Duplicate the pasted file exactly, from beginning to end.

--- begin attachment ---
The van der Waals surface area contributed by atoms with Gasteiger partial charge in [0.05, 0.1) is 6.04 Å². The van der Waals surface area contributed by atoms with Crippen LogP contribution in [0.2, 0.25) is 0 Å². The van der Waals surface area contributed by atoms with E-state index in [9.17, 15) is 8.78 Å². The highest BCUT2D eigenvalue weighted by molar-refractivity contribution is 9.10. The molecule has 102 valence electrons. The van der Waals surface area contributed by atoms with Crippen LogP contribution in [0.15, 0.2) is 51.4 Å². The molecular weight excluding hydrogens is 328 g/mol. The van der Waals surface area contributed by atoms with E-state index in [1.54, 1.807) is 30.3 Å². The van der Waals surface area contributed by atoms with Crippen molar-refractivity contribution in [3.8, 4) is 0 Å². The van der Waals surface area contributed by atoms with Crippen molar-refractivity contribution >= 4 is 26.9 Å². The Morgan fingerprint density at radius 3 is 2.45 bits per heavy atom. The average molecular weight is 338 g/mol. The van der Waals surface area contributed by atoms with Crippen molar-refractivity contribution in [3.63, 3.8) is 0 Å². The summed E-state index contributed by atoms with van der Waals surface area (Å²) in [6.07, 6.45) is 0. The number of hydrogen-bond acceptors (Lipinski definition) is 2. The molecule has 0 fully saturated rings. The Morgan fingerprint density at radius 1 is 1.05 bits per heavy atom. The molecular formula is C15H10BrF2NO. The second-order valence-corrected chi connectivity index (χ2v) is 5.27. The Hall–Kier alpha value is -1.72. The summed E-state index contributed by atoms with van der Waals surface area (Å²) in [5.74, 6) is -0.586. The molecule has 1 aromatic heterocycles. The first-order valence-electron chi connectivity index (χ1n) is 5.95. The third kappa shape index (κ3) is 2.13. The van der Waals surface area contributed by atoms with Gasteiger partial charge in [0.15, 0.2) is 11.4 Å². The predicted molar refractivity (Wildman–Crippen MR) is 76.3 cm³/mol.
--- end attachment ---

The van der Waals surface area contributed by atoms with Gasteiger partial charge in [0.05, 0.1) is 6.04 Å². The van der Waals surface area contributed by atoms with Crippen LogP contribution in [0.2, 0.25) is 0 Å². The van der Waals surface area contributed by atoms with E-state index in [9.17, 15) is 8.78 Å². The highest BCUT2D eigenvalue weighted by molar-refractivity contribution is 9.10. The molecule has 102 valence electrons. The van der Waals surface area contributed by atoms with Crippen LogP contribution in [0.15, 0.2) is 51.4 Å². The molecular weight excluding hydrogens is 328 g/mol. The van der Waals surface area contributed by atoms with E-state index in [1.54, 1.807) is 30.3 Å². The van der Waals surface area contributed by atoms with Crippen molar-refractivity contribution in [3.8, 4) is 0 Å². The van der Waals surface area contributed by atoms with Crippen molar-refractivity contribution >= 4 is 26.9 Å². The Morgan fingerprint density at radius 3 is 2.45 bits per heavy atom. The average molecular weight is 338 g/mol. The van der Waals surface area contributed by atoms with Crippen molar-refractivity contribution in [3.63, 3.8) is 0 Å². The summed E-state index contributed by atoms with van der Waals surface area (Å²) in [6.07, 6.45) is 0. The number of hydrogen-bond acceptors (Lipinski definition) is 2. The molecule has 0 fully saturated rings. The Morgan fingerprint density at radius 1 is 1.05 bits per heavy atom. The molecular formula is C15H10BrF2NO. The second-order valence-corrected chi connectivity index (χ2v) is 5.27. The Hall–Kier alpha value is -1.72. The summed E-state index contributed by atoms with van der Waals surface area (Å²) in [5.74, 6) is -0.586. The molecule has 1 aromatic heterocycles. The first-order valence-electron chi connectivity index (χ1n) is 5.95. The third kappa shape index (κ3) is 2.13. The van der Waals surface area contributed by atoms with Gasteiger partial charge in [0.15, 0.2) is 11.4 Å². The predicted molar refractivity (Wildman–Crippen MR) is 76.3 cm³/mol.